IRS exposes elaborate movie production scam

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PHOENIX -- They are some of the biggest names in Hollywood. Kevin Costner, Ron Howard and famed producer James Brooks. All were supposedly on board to make a movie based on a book by an Arizona author, that is, until the IRS got involved.

When Don Kirchner of Sedona wanted to get his book, "A Matter of Time," made into a movie, "She right away picked up the story and was very convincing about big, big producers and directors and seemed to have first-name affiliation with a lot of them."

"She" is Christine Thompson.

"To be dropping names like Kevin Costner, Ron Howard, she was very brave to do that," said IRS Special Agent Brian Watson.

According to court records, Thompson convinced Kirchner to pay $12,000 of a $50,000 fee for her connections in the film industry and under the direction of certain Hollywood producers, she would be able to produce a large return on the investment.

To Kirchner, Thompson seemed legitimate.

"She even came up with this contract proposal where I was going to have script rights and co-producer status," he said.

A few weeks later, Thompson's elaborate scheme started to unravel.

"They kept saying James Brooks was going to come into town and we're going to have dinner with him," Kirchner said. "It never happened, never happened."

Nervous the $12,000 was gone, Kirchner contacted the IRS.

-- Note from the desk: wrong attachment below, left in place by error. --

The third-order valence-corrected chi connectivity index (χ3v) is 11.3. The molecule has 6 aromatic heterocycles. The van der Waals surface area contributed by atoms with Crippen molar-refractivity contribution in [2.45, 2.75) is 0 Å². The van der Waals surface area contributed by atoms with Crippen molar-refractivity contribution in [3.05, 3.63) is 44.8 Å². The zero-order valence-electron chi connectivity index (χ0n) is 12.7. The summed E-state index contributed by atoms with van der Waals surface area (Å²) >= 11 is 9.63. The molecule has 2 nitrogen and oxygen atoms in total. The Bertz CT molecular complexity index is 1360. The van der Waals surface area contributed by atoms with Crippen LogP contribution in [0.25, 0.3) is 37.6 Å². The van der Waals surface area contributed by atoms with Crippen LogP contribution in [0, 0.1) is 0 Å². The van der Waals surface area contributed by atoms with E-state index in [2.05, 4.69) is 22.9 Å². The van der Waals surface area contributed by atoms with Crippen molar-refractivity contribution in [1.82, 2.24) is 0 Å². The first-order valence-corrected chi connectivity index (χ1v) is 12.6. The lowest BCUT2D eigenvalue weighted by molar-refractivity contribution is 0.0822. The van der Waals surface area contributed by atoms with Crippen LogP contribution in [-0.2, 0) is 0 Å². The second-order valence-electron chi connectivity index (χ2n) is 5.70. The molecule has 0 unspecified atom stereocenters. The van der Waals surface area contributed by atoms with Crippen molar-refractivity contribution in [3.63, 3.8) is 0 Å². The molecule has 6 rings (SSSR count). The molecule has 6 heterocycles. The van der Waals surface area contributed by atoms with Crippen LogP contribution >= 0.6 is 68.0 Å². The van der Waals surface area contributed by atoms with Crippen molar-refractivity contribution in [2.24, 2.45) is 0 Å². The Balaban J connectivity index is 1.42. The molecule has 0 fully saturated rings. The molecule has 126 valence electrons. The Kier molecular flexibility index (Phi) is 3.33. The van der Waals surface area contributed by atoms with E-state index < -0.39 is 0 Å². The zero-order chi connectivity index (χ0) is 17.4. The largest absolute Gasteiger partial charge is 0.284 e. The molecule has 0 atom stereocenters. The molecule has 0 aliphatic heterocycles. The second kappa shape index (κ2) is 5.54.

Kirchner admits, "The only way I could come out of this at all was to call the authorities and say this is what's happening and they immediately miked me and had me record all conversations."

Part of the IRS investigation involved contacting Hollywood celebrities.

"These people are hard to get a hold of," Watson said. "They have agents, they have press people and they have a bunch of intermediaries."

Costner, Howard and Brooks verified they knew nothing of Kirchner's movie deal. But IRS agents needed more evidence against Thompson. The next thing Kirchner knew, he was in the middle of an undercover sting.

Kirchner remembers, "There was 25 people there and there were more outside and the radios were, I mean it was a big thing."

IRS Special Agent Watson told us, "We were able to introduce an IRS special agent, go in there and pose as an investor."

Recently, Thompson pleaded guilty to conspiracy to commit wire fraud. As a result of the IRS investigation, Hollywood now knows about Kirchner's book. "They may have unwittingly opened doors for us that they didn't really have access to."

Thompson is currently serving 19 months in prison for the crime. Once she's released, she will be placed on a three-year probation.

Kirchner is the founder of Return to Honor.